“Life is either a daring adventure or nothing.” Helen Keller is quoted often in motivational articles to show that anything is possible. Despite enormous physical limitations, Helen Keller rises above her inability to see or hear to live an extraordinary life.
Her actual quote is actually a bit longer. She said, “Security is mostly a superstition. It does not exist in nature, nor do the children of men as a whole experience it. Avoiding danger is no safer in the long run than outright exposure. Life is either a daring adventure or nothing.”
This message has changed for me over the years. Originally I viewed it as a call to action. A reason to take on risks of all types in order to experience the adventure life has to offer. I assumed that this meant I should take on more risk and be willing to constantly jump from adventure to adventure.
But as I get older I realize that this may be too extreme. It seems I am taking this a little too far. It doesn’t mean to take unnecessary risks and extreme risks. To me it simply means that avoiding risk all together is a bad idea because you can never truly eliminate the potential for harm.
The reality is that there is an inherent risk in all that we do. Whether we are driving to the grocery store or taking a flight to a vacation spot there exists an element of risk. We can get the probability of disaster down, but not to absolute zero.
Instead of trying to find additional risk, I feel it is more important to have a clear vision of where you are going and why you are doing what you are doing. Trying to eliminate risk would mean never driving in a car or flying in airplane. But these things are normal parts of our lives and removing them due to a slight increase in risk is meaningless. Even if we stayed in our home and never left, we still live in a world full of risks. A storm can rise up at any time and level a house. A disease can start to spread and infect hundreds of people.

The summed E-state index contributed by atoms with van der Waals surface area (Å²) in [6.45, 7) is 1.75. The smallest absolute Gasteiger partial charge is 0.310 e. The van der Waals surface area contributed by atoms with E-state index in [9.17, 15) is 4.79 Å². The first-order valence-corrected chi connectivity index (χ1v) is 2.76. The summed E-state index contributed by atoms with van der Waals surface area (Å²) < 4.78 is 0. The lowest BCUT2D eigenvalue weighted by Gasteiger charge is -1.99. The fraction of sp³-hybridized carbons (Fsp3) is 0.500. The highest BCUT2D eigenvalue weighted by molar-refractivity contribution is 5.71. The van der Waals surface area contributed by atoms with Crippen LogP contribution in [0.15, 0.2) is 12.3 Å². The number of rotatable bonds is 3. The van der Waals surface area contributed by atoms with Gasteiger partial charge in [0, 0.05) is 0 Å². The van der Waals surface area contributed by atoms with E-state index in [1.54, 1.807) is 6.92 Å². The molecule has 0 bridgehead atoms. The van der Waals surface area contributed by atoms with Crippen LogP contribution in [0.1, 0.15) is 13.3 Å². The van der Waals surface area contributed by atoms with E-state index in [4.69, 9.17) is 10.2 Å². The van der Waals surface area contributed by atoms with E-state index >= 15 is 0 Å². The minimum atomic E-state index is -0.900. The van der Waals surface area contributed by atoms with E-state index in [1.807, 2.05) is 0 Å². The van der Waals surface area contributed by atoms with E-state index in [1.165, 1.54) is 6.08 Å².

Eliminating risks is impossible and looking for unnecessary risks is unwise. The truth is that we have to realize that life is about balancing risk. We have to understand that risk will be there but can be managed.
The shift in understanding for me hasn’t just been about knowledge. It has been displayed in my actions as well. In my twenties I would seek out adventure. I would start a business or try to find ways to take on additional risk. I would jump from thing to thing without any real understanding that I wasn’t making progress.
Now I realize that life is about improvement. Improving means taking on risks when necessary and not ignoring risk. The best way to improve is by making progress through very small improvements over time. These small steps allow us to turn positive actions into habits. Then these habits start to develop our overall personality. This starts to mold our values. When we have alignment with our actions (habits), our personality (who we are), and our values (what we believe in), we can start to make progress in our life. We start to experience the adventure of life and the excitement of growth.